Originally published in the Retriever Weekly
Spring has finally arrived and green is in. UMBC students have finally been able to celebrate a warm, green spring on campus after a frigid winter season. Last Wednesday, on April 19, more than 20 student organizations came together on the Quad to celebrate Green Fest.
Although April 19 was not as particularly sunny or warm as the surrounding days, hundreds of students filed through the Quad to interact with the environmentally-savvy student organizations. A wide range of clubs showed up to participate in the event, from the Photography Club, to the Environmental Task Force, to the performers of UMBeats, to fraternities such as Pi Kappa Phi and Alpha Phi Omega. Even the representatives of the UMBC Bookstore came to celebrate. Green Fest went from 10 a.m. to 2 p.m., which gave plenty of time for the hundreds students to come through and check out the many tables. The many foods, games and giveaways kept the event lively, especially during free hour. The latter portion of the event even featured live music from UMBC artists.
Those who enjoyed the event have the leaders of the Students for Environmental Awareness to thank for organizing the event such as Sarah Douglas, a junior chemical engineering major who serves as vice president of the organization. For those who are not aware of SEA, Douglas explains that SEA “serves to promote sustainable actions through an inclusive and safe environment,” she said. “We do a variety of different environmental work, including attending marches and protests, tree planting, stream clean ups and of course hosting Green Fest and EcoFest. We also just create a safe place for people to talk about environmental issues and get to meet like-minded people, so we also like to take trips to the zoo or the aquarium to get to know each other better.”
Douglas has helped run the last three Green Fests, and despite the overall success of this year’s rendition, it had a few setbacks. “Some of the organizations who were supposed to table did not show up that day, so that was a little disappointing. The weather also kept a lot of people inside, but overall there was a pretty steady stream of people passing by, especially during free hour,” she said. “Also, I think it would definitely be great to get out advertising for the event sooner and make sure that organizations who committed to table are reminded to make an effort to come out, because people always seem to have a great time!”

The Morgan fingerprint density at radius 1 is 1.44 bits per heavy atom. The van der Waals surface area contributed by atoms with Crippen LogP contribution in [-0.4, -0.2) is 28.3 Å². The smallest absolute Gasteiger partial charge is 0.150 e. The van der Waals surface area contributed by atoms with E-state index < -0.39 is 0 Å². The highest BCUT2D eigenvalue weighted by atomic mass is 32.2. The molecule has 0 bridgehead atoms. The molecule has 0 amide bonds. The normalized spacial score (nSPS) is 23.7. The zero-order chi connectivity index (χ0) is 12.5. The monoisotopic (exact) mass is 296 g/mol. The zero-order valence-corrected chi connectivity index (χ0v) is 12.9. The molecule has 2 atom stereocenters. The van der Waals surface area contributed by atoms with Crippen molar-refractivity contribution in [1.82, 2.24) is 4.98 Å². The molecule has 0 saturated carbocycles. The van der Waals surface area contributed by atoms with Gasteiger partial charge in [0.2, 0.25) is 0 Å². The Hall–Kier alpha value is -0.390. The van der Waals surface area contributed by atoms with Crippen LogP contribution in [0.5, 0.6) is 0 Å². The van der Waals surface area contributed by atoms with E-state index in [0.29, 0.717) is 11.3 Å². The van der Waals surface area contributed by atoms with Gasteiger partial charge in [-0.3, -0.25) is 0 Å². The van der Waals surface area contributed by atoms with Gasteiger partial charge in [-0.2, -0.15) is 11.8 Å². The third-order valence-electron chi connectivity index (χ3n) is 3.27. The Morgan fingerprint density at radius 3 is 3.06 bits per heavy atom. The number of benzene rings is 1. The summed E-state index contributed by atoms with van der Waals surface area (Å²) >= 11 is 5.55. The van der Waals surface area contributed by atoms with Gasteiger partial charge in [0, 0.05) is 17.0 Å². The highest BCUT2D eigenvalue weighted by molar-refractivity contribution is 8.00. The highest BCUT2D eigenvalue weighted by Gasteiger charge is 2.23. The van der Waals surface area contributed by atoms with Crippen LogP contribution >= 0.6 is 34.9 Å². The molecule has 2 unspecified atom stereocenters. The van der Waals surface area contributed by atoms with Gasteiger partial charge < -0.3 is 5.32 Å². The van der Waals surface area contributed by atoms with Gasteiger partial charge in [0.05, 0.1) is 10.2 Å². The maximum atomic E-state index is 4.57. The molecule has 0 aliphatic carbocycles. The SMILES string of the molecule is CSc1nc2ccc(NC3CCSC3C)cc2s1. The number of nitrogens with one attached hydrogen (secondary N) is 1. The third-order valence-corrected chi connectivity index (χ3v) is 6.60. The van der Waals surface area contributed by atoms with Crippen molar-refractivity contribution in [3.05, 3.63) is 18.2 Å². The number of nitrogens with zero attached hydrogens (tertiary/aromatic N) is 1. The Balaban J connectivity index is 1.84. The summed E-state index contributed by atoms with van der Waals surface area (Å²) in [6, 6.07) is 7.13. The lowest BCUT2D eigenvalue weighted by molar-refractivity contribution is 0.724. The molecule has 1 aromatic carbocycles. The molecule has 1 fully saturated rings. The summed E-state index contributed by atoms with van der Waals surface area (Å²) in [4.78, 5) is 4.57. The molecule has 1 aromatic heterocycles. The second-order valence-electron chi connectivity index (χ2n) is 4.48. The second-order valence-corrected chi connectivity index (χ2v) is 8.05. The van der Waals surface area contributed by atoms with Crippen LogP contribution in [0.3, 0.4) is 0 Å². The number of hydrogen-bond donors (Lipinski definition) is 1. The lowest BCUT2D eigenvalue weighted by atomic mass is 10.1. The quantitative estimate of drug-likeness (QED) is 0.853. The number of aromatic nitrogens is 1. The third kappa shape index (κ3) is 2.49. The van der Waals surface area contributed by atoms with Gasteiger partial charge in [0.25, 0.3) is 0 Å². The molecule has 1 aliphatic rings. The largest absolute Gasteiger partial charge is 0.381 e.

Despite the minor issues, Douglas still thinks that Green Fest served its purpose and went well. “I think it was a really great time to appreciate nature and all of the beauty it provides. Everyone starts to get a little stir crazy as the weather gets nice, so I think it was a wonderful way to get people out appreciating nature and each other in a fun setting,” she said.
However, for Douglas, Green Fest means much more than a recreational campus event. She said, “I have always been passionate about environmental protection as I grew up in a rural area with a lot of exposure to nature. I learned to appreciate all of the benefits and the complexity of the environment. I developed a passion for wanting to reduce my footprint and help reverse the damages that humans have caused to the earth. I have been a member of Students for Environmental Awareness since my freshman year and vice president the last year and a half. I was also the director for Global Brigades Environmental last year and was the Education Coordinator the year before. I also work in Dr. Hennigan’s lab, where I do research on particulate matter in the atmosphere and its effects on human health and the environment.”
“Green Fest is one way that we try to spread our love for the earth to our colleagues and we welcome everyone of all backgrounds to come out to our other events and get involved. Our number one goal is to promote sustainability, the other is to have fun and make some great friendships,” Douglas said.